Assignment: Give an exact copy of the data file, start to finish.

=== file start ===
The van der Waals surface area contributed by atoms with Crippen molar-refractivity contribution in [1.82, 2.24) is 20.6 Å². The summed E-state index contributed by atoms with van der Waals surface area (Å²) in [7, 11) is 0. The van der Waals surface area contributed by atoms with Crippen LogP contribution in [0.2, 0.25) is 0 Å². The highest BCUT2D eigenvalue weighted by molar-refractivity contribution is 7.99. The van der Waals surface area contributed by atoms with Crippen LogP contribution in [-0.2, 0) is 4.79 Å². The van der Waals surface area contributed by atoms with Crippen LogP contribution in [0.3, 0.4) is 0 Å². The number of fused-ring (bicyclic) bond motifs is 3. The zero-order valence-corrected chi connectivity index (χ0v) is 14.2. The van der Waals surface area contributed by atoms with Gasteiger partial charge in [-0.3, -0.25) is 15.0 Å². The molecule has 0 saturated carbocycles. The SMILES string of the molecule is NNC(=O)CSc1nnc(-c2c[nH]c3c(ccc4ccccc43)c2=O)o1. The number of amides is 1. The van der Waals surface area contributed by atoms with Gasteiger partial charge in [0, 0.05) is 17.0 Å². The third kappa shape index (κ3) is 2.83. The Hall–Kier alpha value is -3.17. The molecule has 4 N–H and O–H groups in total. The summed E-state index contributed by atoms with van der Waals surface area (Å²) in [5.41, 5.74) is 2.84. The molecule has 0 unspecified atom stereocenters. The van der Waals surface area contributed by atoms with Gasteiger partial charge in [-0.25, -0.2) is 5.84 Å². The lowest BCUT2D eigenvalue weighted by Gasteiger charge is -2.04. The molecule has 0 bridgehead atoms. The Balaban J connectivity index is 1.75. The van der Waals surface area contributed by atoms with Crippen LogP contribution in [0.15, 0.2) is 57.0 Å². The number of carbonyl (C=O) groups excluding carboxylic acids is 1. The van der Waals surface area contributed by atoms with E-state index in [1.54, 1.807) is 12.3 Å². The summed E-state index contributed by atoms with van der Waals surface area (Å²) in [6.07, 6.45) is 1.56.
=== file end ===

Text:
The van der Waals surface area contributed by atoms with Crippen molar-refractivity contribution in [1.82, 2.24) is 20.6 Å². The summed E-state index contributed by atoms with van der Waals surface area (Å²) in [7, 11) is 0. The van der Waals surface area contributed by atoms with Crippen LogP contribution in [0.2, 0.25) is 0 Å². The highest BCUT2D eigenvalue weighted by molar-refractivity contribution is 7.99. The van der Waals surface area contributed by atoms with Crippen LogP contribution in [-0.2, 0) is 4.79 Å². The van der Waals surface area contributed by atoms with Crippen LogP contribution in [0.3, 0.4) is 0 Å². The number of fused-ring (bicyclic) bond motifs is 3. The zero-order valence-corrected chi connectivity index (χ0v) is 14.2. The van der Waals surface area contributed by atoms with Gasteiger partial charge in [-0.3, -0.25) is 15.0 Å². The molecule has 0 saturated carbocycles. The SMILES string of the molecule is NNC(=O)CSc1nnc(-c2c[nH]c3c(ccc4ccccc43)c2=O)o1. The number of amides is 1. The van der Waals surface area contributed by atoms with Gasteiger partial charge in [0, 0.05) is 17.0 Å². The third kappa shape index (κ3) is 2.83. The Hall–Kier alpha value is -3.17. The molecule has 4 N–H and O–H groups in total. The summed E-state index contributed by atoms with van der Waals surface area (Å²) in [5.41, 5.74) is 2.84. The molecule has 0 unspecified atom stereocenters. The van der Waals surface area contributed by atoms with Gasteiger partial charge in [-0.25, -0.2) is 5.84 Å². The lowest BCUT2D eigenvalue weighted by Gasteiger charge is -2.04. The molecule has 0 bridgehead atoms. The Balaban J connectivity index is 1.75. The van der Waals surface area contributed by atoms with Crippen LogP contribution in [0.15, 0.2) is 57.0 Å². The number of carbonyl (C=O) groups excluding carboxylic acids is 1. The van der Waals surface area contributed by atoms with E-state index in [1.54, 1.807) is 12.3 Å². The summed E-state index contributed by atoms with van der Waals surface area (Å²) in [6.07, 6.45) is 1.56.